Most people suffering with alcohol addiction require a long-term detoxification process, which is also referred to as a medical detox. Medical detox works best in an inpatient setting, as it can be quite risky for individuals who are severely addicted to alcohol to undergo the detoxification process on an outpatient basis. Seeking medical advice before undergoing alcohol addiction treatment is vitally important, particularly for individuals who are entering treatment programs for the first time. During your consultation, counselors and specialists will tell you exactly what you can expect during treatment.

Questions for Treatment Specialists

Before enrolling in an alcohol detox facility, there are some very important questions that you should ask the treatment provider. It is also a good idea to interview providers at multiple facilities and choose the place that you think would be the best fit for you. Here are some questions that you and your loved ones should ask alcohol treatment providers before enrolling.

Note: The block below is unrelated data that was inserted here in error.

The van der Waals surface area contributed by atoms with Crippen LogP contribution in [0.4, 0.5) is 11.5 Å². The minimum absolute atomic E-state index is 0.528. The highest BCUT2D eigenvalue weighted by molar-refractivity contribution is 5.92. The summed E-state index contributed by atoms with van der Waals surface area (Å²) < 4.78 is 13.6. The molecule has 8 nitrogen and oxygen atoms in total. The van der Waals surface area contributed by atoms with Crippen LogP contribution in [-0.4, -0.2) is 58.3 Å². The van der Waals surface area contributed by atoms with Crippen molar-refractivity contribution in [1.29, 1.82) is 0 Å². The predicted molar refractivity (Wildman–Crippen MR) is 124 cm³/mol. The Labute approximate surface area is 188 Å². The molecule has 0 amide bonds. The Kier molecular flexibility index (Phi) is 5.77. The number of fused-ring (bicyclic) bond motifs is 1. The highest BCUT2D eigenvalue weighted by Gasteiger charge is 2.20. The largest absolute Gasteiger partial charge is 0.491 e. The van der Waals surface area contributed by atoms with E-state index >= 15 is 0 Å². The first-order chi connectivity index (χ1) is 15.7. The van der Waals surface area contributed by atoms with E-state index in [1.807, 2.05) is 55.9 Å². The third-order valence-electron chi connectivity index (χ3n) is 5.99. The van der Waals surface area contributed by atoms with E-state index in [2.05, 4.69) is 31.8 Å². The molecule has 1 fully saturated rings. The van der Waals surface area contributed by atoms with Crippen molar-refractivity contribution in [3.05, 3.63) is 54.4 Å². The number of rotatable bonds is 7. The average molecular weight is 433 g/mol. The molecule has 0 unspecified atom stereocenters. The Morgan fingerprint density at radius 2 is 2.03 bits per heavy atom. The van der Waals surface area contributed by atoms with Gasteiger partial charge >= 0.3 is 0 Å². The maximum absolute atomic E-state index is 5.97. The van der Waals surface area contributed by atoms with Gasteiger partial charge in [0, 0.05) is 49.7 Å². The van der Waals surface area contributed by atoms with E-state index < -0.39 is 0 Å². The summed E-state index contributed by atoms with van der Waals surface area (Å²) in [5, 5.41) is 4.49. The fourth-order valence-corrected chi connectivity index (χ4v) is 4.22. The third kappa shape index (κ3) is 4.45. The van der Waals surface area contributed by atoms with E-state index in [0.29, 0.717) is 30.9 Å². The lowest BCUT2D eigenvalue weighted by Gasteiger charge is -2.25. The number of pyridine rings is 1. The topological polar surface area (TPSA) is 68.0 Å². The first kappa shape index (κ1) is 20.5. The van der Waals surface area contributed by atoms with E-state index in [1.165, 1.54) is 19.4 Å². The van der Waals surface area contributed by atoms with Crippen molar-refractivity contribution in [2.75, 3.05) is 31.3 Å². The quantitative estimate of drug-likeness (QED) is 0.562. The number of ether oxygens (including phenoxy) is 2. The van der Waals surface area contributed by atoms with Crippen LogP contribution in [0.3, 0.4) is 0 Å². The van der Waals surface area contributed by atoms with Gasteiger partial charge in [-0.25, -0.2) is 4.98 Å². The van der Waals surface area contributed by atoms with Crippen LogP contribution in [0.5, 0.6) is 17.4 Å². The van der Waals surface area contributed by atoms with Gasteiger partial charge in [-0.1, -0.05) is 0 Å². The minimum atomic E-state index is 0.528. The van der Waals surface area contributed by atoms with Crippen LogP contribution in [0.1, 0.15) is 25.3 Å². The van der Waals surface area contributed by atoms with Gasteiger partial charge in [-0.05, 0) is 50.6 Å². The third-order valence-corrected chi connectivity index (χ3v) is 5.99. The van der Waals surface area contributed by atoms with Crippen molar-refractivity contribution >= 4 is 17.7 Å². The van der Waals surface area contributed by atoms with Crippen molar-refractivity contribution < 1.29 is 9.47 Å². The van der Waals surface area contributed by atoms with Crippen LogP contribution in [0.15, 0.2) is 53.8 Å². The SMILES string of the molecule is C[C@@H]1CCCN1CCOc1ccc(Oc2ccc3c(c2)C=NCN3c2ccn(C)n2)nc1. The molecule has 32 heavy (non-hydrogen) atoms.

If you have specific questions that are not addressed below or if you simply need support or encouragement to deal with your addiction, feel free to call our free helpline at 1-888-287-0471 or fill out the contact form on this page.

What type of license or accreditation does your facility have?


What are the credentials of those who will be administering my treatment?


Do you have any statistics on the effectiveness of your treatment methods?


Do you provide ongoing support once a patient is discharged?


Do you accept medical or supplemental insurance?


Will my family members be able to attend counseling sessions, meetings, and doctor appointments?


Are my files kept confidential?


What can I expect from your alcohol treatment center?


What if I need additional treatment?


Do you offer individualized treatment programs?


The Intake Process